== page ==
We investigate atomic and molecular nanostructures on metal surfaces by variable low-temperature scanning tunnelling microscopy. In combination with molecular dynamics calculations we achieve a detailed understanding of the stability of these structures. Atomic nanostructures in homoepitaxial metallic systems are thermodynamically only metastable. Two-dimensional islands on Ag(110) decay above a threshold temperature of T1 = 175 K. Caused by the anisotropy of the surface, distinct decay behaviours exist above and below a critical temperature of Tc = 220 K. Calculations based on effective medium potentials of the underlying rate limiting atomic processes allow us to identify the one-dimensional decay below Tc as well as the two-dimensional decay above Tc. In contrast to atoms, the intermolecular electrostatic interaction of polar molecules leads to thermodynamically stable structures. On the reconstructed Au(111) surface, the pseudochiral 1-nitronaphthalin forms two-dimensional supermolecular clusters consisting predominantly of ten molecules. Comparison of images with submolecular resolution to local density calculations elucidates the thermodynamical stability as well as the internal structure of the decamers.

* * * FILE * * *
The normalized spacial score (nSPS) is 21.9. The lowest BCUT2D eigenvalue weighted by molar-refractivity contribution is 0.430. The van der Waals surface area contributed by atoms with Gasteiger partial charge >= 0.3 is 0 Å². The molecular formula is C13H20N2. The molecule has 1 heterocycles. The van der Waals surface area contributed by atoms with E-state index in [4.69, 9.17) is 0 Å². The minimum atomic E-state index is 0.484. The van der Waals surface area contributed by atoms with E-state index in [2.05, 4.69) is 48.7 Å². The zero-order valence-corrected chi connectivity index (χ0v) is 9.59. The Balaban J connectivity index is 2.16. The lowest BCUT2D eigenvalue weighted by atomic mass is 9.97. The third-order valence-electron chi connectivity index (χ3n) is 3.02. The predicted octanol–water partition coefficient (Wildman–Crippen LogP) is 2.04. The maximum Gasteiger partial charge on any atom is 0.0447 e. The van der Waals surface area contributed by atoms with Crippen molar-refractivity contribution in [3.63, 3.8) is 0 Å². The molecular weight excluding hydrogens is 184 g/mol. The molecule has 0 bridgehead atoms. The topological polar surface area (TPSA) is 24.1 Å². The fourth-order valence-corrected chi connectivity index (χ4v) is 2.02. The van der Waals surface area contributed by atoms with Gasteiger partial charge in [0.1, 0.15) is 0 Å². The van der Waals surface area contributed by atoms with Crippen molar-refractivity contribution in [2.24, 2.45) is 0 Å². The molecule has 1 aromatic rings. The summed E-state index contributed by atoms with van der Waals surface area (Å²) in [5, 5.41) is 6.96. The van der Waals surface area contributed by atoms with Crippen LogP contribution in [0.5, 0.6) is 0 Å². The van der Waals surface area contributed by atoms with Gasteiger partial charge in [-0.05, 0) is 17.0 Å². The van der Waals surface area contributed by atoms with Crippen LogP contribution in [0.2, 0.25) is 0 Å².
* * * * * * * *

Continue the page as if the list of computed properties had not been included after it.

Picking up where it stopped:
|Original language||English (US)|
|Number of pages||11|
|Journal||Applied Physics A: Materials Science and Processing|
|State||Published - Nov 1 1999|
All Science Journal Classification (ASJC) codes
- Materials Science(all)